— I have been in the profession for more than 7 years. I am a Lead Software Engineer and I develop interfaces and client applications in EPAM Anywhere.
— In my opinion, the first things worth studying are the basics of Computer Science. To be a developer — no matter what language — you need to understand how the computer as a whole works: processor, memory, synchronous or asynchronous operations, etc. This is the foundation on which everything is built.
You also need to understand how the platform you are working with actually works. Whether it's a browser, server, mobile platform, desktop, etc.
- If it is the Front-End, then you need to know the browser APIs, what DOM is, and the manipulations that go along with it.
- If it is a framework, then you need to figure out how it works, and understand its basics.
- If it is the Back-End, then you need to understand how the framework you interact with works (Node.js, Express, Nest.js, Deno, etc.). Also, for a Back-End Developer, you need to be able to work with other components of the system, such as databases.
— Of course, having an education in the field of IT is a big plus. In this case, to resolve basic questions with an understanding of computer science. But this is more of a should-have than a must-have. Education will simply accelerate the growth of a specialist.
There are many resources on the Internet on all kinds of topics in programming. Starting from the basics and ending with the nuances. Of course, you need to start with the basics: take the Harvard CS50 course. Then start learning the language. The Book You Don't Know JS Yet takes a deeper look at how it works.
I recommend that everyone attend IT conferences or watch relevant recordings on YouTube. A lot of new and interesting things can be learned there.
An internship in an IT company is a good option to help you quickly grow into a novice developer. But to do this, you’ll need to have some experience or at least know the basics.
And do not forget about the English language. This is a must-have skill. There is a lot of translated information, but basically all the new developments taking place in the IT world are in English. And to keep up with the times, and consume new content, you need to know English at least at the reading level.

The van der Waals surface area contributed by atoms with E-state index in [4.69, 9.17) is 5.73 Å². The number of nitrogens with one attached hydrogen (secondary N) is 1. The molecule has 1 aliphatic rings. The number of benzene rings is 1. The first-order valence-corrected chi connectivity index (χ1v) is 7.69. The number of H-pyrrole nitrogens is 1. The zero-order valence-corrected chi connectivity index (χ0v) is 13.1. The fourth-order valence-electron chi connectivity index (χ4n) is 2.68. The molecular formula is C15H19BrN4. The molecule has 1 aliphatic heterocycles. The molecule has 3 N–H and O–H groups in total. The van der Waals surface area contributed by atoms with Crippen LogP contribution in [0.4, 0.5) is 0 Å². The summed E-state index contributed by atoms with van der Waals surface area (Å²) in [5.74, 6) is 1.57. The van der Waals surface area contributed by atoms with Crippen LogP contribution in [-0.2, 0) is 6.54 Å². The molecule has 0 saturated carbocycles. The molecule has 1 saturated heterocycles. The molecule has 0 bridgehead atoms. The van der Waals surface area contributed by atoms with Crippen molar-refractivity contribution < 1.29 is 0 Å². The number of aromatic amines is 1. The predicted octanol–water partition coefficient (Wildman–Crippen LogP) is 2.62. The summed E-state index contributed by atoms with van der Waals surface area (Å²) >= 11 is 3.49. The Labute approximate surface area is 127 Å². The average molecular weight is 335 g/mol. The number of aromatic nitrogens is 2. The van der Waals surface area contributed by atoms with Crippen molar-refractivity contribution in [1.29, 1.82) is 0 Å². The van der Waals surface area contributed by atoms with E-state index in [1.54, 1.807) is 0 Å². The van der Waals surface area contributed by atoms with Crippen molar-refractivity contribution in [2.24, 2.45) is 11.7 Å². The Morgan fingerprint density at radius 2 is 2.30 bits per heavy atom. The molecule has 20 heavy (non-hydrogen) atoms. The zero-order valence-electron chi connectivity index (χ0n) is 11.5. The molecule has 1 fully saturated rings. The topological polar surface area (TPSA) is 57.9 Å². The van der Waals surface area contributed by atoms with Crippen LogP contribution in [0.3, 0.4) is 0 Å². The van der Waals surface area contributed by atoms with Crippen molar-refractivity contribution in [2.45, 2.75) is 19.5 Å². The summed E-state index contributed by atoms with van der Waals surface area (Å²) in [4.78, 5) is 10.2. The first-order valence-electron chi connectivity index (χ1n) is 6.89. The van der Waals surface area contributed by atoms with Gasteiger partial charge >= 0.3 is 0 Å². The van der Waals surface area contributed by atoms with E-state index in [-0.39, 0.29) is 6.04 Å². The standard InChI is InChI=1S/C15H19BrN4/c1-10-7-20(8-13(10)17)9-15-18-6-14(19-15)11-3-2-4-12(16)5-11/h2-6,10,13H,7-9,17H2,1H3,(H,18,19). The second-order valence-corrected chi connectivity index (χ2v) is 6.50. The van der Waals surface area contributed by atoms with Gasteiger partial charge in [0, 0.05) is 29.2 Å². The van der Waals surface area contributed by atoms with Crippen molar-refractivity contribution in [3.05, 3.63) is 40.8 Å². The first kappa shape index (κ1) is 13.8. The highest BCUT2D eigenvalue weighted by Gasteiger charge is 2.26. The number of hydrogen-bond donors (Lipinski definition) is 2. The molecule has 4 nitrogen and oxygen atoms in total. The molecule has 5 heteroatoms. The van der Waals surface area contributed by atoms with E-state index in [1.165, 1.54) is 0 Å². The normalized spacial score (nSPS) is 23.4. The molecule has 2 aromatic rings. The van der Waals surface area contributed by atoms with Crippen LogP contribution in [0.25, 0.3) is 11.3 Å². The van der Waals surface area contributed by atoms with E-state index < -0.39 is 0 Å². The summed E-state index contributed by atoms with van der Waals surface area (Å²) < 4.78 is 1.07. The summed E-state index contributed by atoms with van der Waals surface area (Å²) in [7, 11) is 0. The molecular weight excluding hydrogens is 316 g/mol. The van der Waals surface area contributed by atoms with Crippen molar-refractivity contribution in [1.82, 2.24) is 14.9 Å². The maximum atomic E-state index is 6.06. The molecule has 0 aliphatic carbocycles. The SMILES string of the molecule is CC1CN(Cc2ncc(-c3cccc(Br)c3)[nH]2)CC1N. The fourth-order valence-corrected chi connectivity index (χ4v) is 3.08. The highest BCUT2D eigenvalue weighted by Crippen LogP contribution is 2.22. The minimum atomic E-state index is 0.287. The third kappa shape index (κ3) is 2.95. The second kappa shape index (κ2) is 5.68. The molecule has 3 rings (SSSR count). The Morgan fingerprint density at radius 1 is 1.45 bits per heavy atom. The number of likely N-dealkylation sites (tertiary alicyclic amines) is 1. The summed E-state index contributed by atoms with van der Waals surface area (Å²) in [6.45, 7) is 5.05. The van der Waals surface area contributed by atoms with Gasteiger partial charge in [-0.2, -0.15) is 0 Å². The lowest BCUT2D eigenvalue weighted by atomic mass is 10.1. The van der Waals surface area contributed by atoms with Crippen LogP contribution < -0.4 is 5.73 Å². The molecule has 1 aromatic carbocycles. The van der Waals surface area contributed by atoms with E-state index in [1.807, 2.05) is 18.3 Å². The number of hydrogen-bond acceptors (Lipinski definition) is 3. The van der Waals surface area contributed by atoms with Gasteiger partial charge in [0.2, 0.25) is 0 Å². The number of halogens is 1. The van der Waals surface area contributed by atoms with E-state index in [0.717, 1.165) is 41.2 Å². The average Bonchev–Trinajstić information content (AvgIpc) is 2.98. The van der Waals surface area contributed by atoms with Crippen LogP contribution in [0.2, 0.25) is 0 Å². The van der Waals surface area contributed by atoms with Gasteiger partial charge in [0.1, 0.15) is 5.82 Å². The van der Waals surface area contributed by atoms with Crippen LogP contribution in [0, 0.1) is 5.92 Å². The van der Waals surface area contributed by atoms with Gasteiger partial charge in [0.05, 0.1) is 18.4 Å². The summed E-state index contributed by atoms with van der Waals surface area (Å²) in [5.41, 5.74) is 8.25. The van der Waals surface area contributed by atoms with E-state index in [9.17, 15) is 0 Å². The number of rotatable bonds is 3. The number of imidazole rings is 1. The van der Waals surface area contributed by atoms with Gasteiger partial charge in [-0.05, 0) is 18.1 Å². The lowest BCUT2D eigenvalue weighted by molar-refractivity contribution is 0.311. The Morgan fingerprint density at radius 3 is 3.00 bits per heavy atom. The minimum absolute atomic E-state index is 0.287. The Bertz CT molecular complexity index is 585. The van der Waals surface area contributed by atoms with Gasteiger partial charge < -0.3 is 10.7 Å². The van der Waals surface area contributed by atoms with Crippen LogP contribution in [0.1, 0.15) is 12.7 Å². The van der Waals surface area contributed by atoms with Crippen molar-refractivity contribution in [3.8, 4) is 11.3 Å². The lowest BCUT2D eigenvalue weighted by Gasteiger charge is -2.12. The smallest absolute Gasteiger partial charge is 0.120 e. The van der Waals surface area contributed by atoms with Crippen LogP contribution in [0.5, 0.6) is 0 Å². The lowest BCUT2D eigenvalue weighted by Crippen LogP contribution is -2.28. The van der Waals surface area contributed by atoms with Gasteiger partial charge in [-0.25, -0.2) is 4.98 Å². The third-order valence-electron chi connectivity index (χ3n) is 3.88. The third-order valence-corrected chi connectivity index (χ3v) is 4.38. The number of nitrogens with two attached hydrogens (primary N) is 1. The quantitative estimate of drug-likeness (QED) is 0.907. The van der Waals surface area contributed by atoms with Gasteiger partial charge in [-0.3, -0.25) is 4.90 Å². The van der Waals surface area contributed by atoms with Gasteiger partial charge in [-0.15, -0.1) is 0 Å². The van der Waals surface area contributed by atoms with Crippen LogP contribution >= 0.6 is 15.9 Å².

How long does the training take
— How much time does it take to study? It's different for everyone. It depends on how much time you devote to your training and what kind of background you have. In general, it takes six months to a year to start solving basic tasks. This time is needed to sort out the systems, experiment with them, and try to accomplish some introductory tasks. But this timeframe is based on the expectation that you already have a base.
Of course, the training does not end there. Working as a programmer means constant growth. The industry does not stand still, new technologies and approaches to development are being introduced all the time. We all need to keep up.
Prospects for a JS Developer
— From the information that I provided above, you can conclude that JS is a general-purpose language. Accordingly, the developer who writes with it can do almost anything. It follows logically that there are many prospects.
A good developer always keeps an eye on areas other than what they are doing day-to-day. If you are developing in JS, it is useful to see how other languages work — for example, those that are not dynamically typed, such as C# or any other statically-typed language.
— Dig deep and figure out how the tools you use work. Read the source code of the libraries you use, and carefully study the documentation for them. This will enable you to broaden your horizons, gain more insight into solving problems, and see how large systems work under the hood.